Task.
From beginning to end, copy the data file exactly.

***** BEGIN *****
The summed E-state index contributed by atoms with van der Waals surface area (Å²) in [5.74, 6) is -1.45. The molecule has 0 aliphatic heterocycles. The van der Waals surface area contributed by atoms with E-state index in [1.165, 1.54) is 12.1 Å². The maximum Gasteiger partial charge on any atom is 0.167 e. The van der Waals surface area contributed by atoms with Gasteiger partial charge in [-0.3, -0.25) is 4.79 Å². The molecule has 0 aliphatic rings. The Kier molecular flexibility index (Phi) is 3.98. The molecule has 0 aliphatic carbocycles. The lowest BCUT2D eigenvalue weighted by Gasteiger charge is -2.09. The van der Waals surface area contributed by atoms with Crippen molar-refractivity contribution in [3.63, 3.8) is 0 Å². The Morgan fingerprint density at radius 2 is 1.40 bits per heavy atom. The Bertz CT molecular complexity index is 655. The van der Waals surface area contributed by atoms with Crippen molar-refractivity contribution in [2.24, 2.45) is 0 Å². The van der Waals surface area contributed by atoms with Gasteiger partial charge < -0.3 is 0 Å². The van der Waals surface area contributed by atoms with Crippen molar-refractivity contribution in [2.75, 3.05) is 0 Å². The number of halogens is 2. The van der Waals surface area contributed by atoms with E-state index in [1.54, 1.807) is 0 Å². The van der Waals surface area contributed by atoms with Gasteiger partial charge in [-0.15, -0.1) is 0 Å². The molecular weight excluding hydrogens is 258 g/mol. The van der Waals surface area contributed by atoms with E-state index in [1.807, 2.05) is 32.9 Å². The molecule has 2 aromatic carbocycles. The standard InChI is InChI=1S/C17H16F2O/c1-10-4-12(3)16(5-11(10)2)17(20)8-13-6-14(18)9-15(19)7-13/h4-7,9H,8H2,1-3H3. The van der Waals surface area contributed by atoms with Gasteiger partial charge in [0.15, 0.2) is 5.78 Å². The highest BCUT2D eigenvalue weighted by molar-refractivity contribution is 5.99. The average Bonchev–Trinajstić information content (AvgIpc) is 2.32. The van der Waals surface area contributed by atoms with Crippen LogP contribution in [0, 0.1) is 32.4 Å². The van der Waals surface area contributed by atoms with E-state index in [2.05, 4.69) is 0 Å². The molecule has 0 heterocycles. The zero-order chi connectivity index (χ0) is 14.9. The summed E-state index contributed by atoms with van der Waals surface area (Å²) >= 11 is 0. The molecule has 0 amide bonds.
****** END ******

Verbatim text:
The summed E-state index contributed by atoms with van der Waals surface area (Å²) in [5.74, 6) is -1.45. The molecule has 0 aliphatic heterocycles. The van der Waals surface area contributed by atoms with E-state index in [1.165, 1.54) is 12.1 Å². The maximum Gasteiger partial charge on any atom is 0.167 e. The van der Waals surface area contributed by atoms with Gasteiger partial charge in [-0.3, -0.25) is 4.79 Å². The molecule has 0 aliphatic rings. The Kier molecular flexibility index (Phi) is 3.98. The molecule has 0 aliphatic carbocycles. The lowest BCUT2D eigenvalue weighted by Gasteiger charge is -2.09. The van der Waals surface area contributed by atoms with Crippen molar-refractivity contribution in [3.63, 3.8) is 0 Å². The Morgan fingerprint density at radius 2 is 1.40 bits per heavy atom. The Bertz CT molecular complexity index is 655. The van der Waals surface area contributed by atoms with Crippen molar-refractivity contribution in [2.24, 2.45) is 0 Å². The van der Waals surface area contributed by atoms with Gasteiger partial charge < -0.3 is 0 Å². The van der Waals surface area contributed by atoms with Crippen molar-refractivity contribution in [2.75, 3.05) is 0 Å². The number of halogens is 2. The van der Waals surface area contributed by atoms with E-state index in [1.54, 1.807) is 0 Å². The van der Waals surface area contributed by atoms with Gasteiger partial charge in [-0.15, -0.1) is 0 Å². The molecular weight excluding hydrogens is 258 g/mol. The van der Waals surface area contributed by atoms with E-state index in [1.807, 2.05) is 32.9 Å². The molecule has 2 aromatic carbocycles. The standard InChI is InChI=1S/C17H16F2O/c1-10-4-12(3)16(5-11(10)2)17(20)8-13-6-14(18)9-15(19)7-13/h4-7,9H,8H2,1-3H3. The van der Waals surface area contributed by atoms with Gasteiger partial charge in [0.15, 0.2) is 5.78 Å². The highest BCUT2D eigenvalue weighted by molar-refractivity contribution is 5.99. The average Bonchev–Trinajstić information content (AvgIpc) is 2.32. The van der Waals surface area contributed by atoms with Crippen LogP contribution in [0, 0.1) is 32.4 Å². The van der Waals surface area contributed by atoms with E-state index in [2.05, 4.69) is 0 Å². The molecule has 0 heterocycles. The zero-order chi connectivity index (χ0) is 14.9. The summed E-state index contributed by atoms with van der Waals surface area (Å²) >= 11 is 0. The molecule has 0 amide bonds.